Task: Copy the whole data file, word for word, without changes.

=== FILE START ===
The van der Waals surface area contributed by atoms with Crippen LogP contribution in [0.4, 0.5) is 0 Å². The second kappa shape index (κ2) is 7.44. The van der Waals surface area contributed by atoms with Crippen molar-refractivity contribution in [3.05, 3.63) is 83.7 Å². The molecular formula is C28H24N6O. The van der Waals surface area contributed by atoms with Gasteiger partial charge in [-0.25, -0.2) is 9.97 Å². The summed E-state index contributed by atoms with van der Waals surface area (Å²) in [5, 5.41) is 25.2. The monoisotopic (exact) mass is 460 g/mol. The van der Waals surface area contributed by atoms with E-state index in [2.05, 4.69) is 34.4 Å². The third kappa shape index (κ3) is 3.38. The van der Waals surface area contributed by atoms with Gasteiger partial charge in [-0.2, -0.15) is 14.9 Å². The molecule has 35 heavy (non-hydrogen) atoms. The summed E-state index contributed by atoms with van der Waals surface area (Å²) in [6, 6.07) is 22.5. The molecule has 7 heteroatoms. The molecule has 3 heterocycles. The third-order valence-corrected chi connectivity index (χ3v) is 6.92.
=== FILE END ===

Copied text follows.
The van der Waals surface area contributed by atoms with Crippen LogP contribution in [0.4, 0.5) is 0 Å². The second kappa shape index (κ2) is 7.44. The van der Waals surface area contributed by atoms with Crippen molar-refractivity contribution in [3.05, 3.63) is 83.7 Å². The molecular formula is C28H24N6O. The van der Waals surface area contributed by atoms with Gasteiger partial charge in [-0.25, -0.2) is 9.97 Å². The summed E-state index contributed by atoms with van der Waals surface area (Å²) in [5, 5.41) is 25.2. The monoisotopic (exact) mass is 460 g/mol. The van der Waals surface area contributed by atoms with E-state index in [2.05, 4.69) is 34.4 Å². The third kappa shape index (κ3) is 3.38. The van der Waals surface area contributed by atoms with Gasteiger partial charge in [-0.2, -0.15) is 14.9 Å². The molecule has 35 heavy (non-hydrogen) atoms. The summed E-state index contributed by atoms with van der Waals surface area (Å²) in [6, 6.07) is 22.5. The molecule has 7 heteroatoms. The molecule has 3 heterocycles. The third-order valence-corrected chi connectivity index (χ3v) is 6.92.